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All this winter snow creating elevated risk for flooding in Kansas City region

WESTON, Mo. -- Weston, Missouri, is one of the oldest cities in the state, making its fame as a bustling river town in the 1800’s.

But these days, Weston’s economy is based on tourism dollars. That means the Missouri River, the waterway that put Weston on the map, could put Main Street out of business if the river overflows its banks.

“Oh, I’m very concerned about it,” Weston Mayor Cliff Harvey said.

Harvey saw plenty of reason for concern, following a forecast released Monday for a high probability of spring flooding along the Missouri and Mississippi rivers.

“We rely on those tourists coming into town,” Harvey said. “And if they can’t get here, that can be a problem.”

The National Weather Service reports there's “well above normal flood chances along the Mississippi, Illinois and Missouri rivers” after “more than three months of above average precipitation across Missouri.”

FOX4 Meteorologist Joe Lauria explains that all of the snow here in our region and upriver, all along the upper Midwest, sets up conditions ripe for spring flooding.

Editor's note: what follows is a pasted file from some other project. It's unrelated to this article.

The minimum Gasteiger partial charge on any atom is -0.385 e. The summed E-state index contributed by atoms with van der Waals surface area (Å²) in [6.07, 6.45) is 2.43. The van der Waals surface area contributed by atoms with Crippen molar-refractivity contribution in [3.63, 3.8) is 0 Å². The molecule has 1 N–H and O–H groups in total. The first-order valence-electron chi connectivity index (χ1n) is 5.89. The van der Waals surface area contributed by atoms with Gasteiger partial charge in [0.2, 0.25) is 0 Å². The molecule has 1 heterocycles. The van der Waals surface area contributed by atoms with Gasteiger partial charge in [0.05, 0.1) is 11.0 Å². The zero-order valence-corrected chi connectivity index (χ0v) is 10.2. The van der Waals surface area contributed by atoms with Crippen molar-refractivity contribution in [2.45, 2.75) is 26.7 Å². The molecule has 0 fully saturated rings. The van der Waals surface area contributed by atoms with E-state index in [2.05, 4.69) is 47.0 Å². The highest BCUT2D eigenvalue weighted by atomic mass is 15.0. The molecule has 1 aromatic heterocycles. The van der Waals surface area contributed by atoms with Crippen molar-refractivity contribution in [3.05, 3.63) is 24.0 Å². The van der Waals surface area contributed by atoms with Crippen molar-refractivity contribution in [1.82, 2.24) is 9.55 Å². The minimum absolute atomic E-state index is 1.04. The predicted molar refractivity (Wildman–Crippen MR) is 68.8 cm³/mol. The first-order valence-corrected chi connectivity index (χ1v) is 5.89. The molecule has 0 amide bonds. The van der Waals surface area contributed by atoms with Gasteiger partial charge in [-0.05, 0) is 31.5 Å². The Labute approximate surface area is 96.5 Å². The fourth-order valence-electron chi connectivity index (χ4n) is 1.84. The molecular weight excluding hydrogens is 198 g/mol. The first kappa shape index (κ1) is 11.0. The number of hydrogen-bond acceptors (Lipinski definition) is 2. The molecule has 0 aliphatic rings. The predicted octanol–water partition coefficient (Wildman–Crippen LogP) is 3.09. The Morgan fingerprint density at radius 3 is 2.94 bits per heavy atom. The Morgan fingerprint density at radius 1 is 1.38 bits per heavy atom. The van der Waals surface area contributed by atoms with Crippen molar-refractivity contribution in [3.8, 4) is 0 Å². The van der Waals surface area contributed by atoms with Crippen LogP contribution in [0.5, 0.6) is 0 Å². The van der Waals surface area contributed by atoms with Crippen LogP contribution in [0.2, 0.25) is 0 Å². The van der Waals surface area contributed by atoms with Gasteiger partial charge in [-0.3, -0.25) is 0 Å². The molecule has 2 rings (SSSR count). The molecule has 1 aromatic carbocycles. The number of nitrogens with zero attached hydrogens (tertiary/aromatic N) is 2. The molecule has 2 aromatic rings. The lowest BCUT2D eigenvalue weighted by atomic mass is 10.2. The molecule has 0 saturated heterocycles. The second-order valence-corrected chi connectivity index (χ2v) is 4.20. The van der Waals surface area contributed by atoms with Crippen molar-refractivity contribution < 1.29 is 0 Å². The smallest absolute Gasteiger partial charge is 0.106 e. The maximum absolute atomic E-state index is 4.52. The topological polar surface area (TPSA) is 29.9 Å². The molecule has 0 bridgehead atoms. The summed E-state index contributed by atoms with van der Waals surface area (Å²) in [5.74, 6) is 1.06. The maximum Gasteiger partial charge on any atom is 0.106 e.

“There’s still 5-10 inches of moisture in the snow that has yet to melt,” Lauria said. “And that’s why we get so concerned about a switch to warm weather in late March. All that snow melts, and now you’re adding even more moisture into the river basins.”

Lauria said if there is a long, gradual shift to warmer temperatures, the chances are lower for spring flooding. Average to below-average spring rainfall could also help the situation.

Back in Weston, Harvey has ample experience with flooding on Main Street, both in 1993 and more recently in 2011.

“I stress about it quite a bit,” he said. “But it’s one of those things. There’s nothing you can do about it. It’s going to come; it’s just, what are you going to do once it gets here.”

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